15 Pop Songs That Stalled At Number Two


Not every song can make it to the top, and some of your favorites were likely stunted before their time. Here's a look at 15 memorable hits that never quite made it to No. 1.

1. "Bohemian Rhapsody" // Queen

Queen's melodramatic masterpiece is everyone's favorite karaoke song, but the operatic rock ballad only hit No. 9 in the U.S. market following its 1975 release. However, after noted rock enthusiasts Wayne and Garth did their best falsetto in 1992's Wayne's World, the song reentered the charts and peaked at No. 2, behind Kris Kross' "Jump."

2. "My Lovin' (You're Never Gonna Get It)" // En Vogue

Another song that those Atlanta tweens kept from the top because of the eight-week reign of "Jump"? This highlight from the iconic Oakland girl group's repertoire.

3. "Great Balls of Fire" // Jerry Lee Lewis

The Killer may have sold a million copies of his song in 10 days, and it's been covered by everyone from Dolly Parton to Tom Cruise, but this rock standard couldn't take the top spot from "At the Hop."

4. "Waiting For a Girl Like You" // Foreigner

After stalling for 10 weeks in 1981-'82 behind Olivia Newton-John's "Physical" and Hall and Oates' "I Can't Go For That (No Can Do)", this song did manage to set a record for most weeks at No. 2.

5. "Work It" // Missy Elliott

Foreigner's record stood until 2002 when Missy Elliott tied it, spending 10 weeks stuck behind Eminem's Grammy and Oscar-winning "Lose Yourself." Missy's track got a second wind after her Super Bowl appearance earlier this year, though—it reentered the Billboard chart at No. 35.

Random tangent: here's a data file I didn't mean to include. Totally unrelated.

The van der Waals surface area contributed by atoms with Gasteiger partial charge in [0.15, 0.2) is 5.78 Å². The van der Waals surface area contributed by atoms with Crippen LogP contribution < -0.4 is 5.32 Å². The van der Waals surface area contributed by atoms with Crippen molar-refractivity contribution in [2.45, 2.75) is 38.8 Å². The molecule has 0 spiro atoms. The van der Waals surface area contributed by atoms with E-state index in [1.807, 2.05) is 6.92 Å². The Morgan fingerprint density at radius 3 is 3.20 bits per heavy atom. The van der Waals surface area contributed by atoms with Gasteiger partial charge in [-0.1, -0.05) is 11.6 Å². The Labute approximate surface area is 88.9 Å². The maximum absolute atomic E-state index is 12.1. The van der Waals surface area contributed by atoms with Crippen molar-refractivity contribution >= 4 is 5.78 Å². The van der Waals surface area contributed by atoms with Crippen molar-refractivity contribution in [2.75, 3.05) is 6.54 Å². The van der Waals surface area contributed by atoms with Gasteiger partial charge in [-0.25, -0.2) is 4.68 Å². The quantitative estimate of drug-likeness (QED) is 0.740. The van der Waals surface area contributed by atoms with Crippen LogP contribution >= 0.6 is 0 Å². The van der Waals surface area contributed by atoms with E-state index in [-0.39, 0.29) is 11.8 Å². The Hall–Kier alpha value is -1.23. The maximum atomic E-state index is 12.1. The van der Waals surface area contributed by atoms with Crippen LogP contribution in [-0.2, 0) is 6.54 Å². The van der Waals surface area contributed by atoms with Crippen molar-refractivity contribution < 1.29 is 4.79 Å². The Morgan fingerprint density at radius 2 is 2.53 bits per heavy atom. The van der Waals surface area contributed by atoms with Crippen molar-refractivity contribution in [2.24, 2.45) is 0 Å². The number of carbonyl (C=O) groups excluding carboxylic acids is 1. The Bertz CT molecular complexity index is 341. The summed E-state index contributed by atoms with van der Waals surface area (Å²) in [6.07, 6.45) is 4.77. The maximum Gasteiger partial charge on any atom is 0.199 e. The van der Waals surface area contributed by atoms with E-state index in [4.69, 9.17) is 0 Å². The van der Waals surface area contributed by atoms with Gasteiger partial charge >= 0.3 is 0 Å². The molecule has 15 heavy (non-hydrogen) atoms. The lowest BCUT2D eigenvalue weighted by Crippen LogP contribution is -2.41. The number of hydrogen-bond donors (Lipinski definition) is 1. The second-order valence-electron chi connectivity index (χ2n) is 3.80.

6. "Gangnam Style" // Psy

The Korean songwriter achieved overnight global fame and broke the YouTube record for number of video views in 2012 (surpassing one—and then two—billion views), but Maroon 5's "One More Night" kept the breakout K-pop song from topping the U.S. charts. Too bad: Psy had promised to perform the song topless if he hit No. 1, and you know that would have been entertaining.

7. "Y.M.C.A." // Village People

Every roller rink and wedding reception has forced group participation with this double-entendre-filled ode to the YMCA, but its enduring appeal couldn't propel it past Chic's "Le Freak" or Rod Stewart's "Da Ya Think I'm Sexy?" in 1979.

8. "Get Lucky" // Daft Punk featuring Pharrell Williams and Nile Rodgers

The French house duo released this Song of the Summer-worthy disco jam in 2013, and though it topped charts worldwide and won the Record of the Year Grammy, it never managed to overtake Robin Thicke's "Blurred Lines" (which Pharrell also wrote and was featured on).

9. "Boulevard of Broken Dreams" // Green Day

Another Record of the Year winner that stalled at No. 2 was this standout from Green Day's 2004 rock opera album American Idiot. It spent five weeks in the shadow of 50 Cent's "Candy Shop."

10. "Be My Baby" // The Ronettes

In a travesty from 1963, the completely forgettable "Sugar Shack" by Jimmy Glimer and the Fireballs kept this distinctive and oft-imitated beauty of a song from taking the top spot.

11. "Can't Take My Eyes Off You" // Frankie Valli